Underlying cultural differences in the meaning of alcohol problems and dependence symptoms can lead people from different societies to systematically vary in their responses to a diagnostic interview, in ways that may be difficult for researchers to quantify or control. We identify four different ways that cultures can vary in their accounts of dependence symptoms, potentially leading to problems with the cross-cultural applicability of diagnostic criteria: (1) in terms of thresholds of symptom severity, or the point at which respondents from different societies recognize a symptom of dependence as something serious; (2) in the problematization of drinking-related states, or whether the symptoms described in official nomenclature on addiction even count as alcohol problems in all cultures; (3) in causal assumptions about how alcohol-related problems arise; and (4) in the extent to which there exist culture-specific manifestations of symptoms not adequately captured by official disease nomenclature.
Comparable data on the meaning of alcohol dependence criteria were collected from key informants in nine sites worldwide under the auspices of the WHO/NIH Cross-Cultural Applicability Research Project. Qualitative analysis compares and contrasts descriptions of ICD-10 dependence criteria across sites along the above four dimensions of cultural variation.
While descriptions of dependence symptoms were quite similar among key informants from sites that share norms around drinking and drunkenness, they varied significantly in comparisons between sites with markedly different drinking cultures. Contrary to expectation, descriptions of physical dependence criteria appeared to vary across sites as much as the more subjective symptoms of psychological dependence.
Problems with the cultural applicability of international nomenclature warrant careful consideration in future comparative research on addiction, although comparisons of dependence made across some cultural boundaries are likely to be much more problematic than comparisons made across others. Findings on dependence should be interpreted in light of what is known about the drinking cultures and norms of the societies involved. Future nosologies and diagnostic interview schedules should take into account a broad base of cultural experiences in conceptualizing alcohol dependence, in developing criteria and operationalizations and in determining the diagnostic significance of these.
"Differences in drinking contexts and in cultural norms around drinking contributes to how drinking is problemized (Schmidt et al. 1999). In " wet " societies where alcohol is part of the culture, it is likely that alcohol-related consequences are tolerated as part of the social context (Schmidt et al. 1999): "
[Show abstract][Hide abstract] ABSTRACT: STUDY GOALS: To identify social processes that underlie the relationship of acculturation and heavy drinking behavior among Latinos who have immigrated to the Northeast United States of America (USA). METHOD: Community-based recruitment strategies were used to identify 36 Latinos who reported heavy drinking. Participants were 48% female, 23 to 56 years of age, and were from South or Central America (39%) and the Caribbean (24%). Six focus groups were audiotaped and transcribed. RESULTS: Content analyses indicated that the social context of drinking is different in the participants' countries of origin and in the United States. In Latin America, alcohol consumption was part of everyday living (being with friends and family). Nostalgia and isolation reflected some of the reasons for drinking in the USA. Results suggest that drinking in the Northeastern United States (US) is related to Latinos' adaptation to a new sociocultural environment. Knowledge of the shifting social contexts of drinking can inform health interventions.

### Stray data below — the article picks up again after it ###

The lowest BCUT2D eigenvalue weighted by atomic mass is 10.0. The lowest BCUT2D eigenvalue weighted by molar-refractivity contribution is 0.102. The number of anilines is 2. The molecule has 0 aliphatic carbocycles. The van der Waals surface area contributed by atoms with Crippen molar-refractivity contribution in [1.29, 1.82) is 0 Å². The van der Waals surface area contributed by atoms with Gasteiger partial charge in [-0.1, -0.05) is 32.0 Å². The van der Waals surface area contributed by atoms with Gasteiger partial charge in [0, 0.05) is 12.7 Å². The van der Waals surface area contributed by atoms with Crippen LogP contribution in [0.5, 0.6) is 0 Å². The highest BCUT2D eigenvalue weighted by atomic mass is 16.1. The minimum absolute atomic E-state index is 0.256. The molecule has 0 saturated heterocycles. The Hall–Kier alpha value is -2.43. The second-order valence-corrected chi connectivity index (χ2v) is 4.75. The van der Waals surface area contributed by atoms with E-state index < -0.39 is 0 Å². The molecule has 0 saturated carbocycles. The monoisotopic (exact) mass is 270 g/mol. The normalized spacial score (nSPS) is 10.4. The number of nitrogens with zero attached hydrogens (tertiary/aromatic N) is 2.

"The reason for the restriction to 1990 onwards is that the concept of AUD, the diagnostic criteria and the assessment instruments have changed dramatically over the past 25 years (e.g. Room, 1998; Schmidt and Room, 1999). In contrast, the newest definitions of alcohol dependence in "
[Show abstract][Hide abstract] ABSTRACT: Based on a systematic literature search and an expert survey, publications after 1990 on prevalence of alcohol use disorders (AUD) in EU countries and Norway were reviewed. The search was restricted to studies using the DSM-IIIR or DSM-IV, or ICD-10, plus validated instruments to assess AUD. Using only representative general population surveys, the weighted median estimates for 12-month prevalence rates for dependence alone are 6.1% for males (arithmetic mean 5.0%; interquartile range 0.4% to 7.5%) and 1.1% for females (arithmetic mean 1.4%; interquartile range 0.1% to 2.1%). Results thus showed, that AUD constitute a high burden of disease in Europe, but there was high variability of prevalence. Men have higher prevalence rates of AUD than women. No clear pictures emerged with respect to age and AUD prevalence, or with respect to urban vs. rural and AUD prevalence. The discussion highlights potential explanations for the high variability of prevalence between countries, and the fact, that AUD constitute only a small part of all alcohol-related harm.
European Neuropsychopharmacology 09/2005; 15(4):377-88. DOI:10.1016/j.euroneuro.2005.04.005 · 4.37 Impact Factor
[Show abstract][Hide abstract] ABSTRACT: Text (Electronic thesis) in PDF format. Mode of access: World Wide Web. Advisor: Dr. Alan R. Lang, Florida State University, College of Arts and Sciences, Dept. of Psychology. Title and description from dissertation home page (viewed Sept. 24, 2004). Thesis (Ph. D.)--Florida State University, 2004. Includes bibliographical references.
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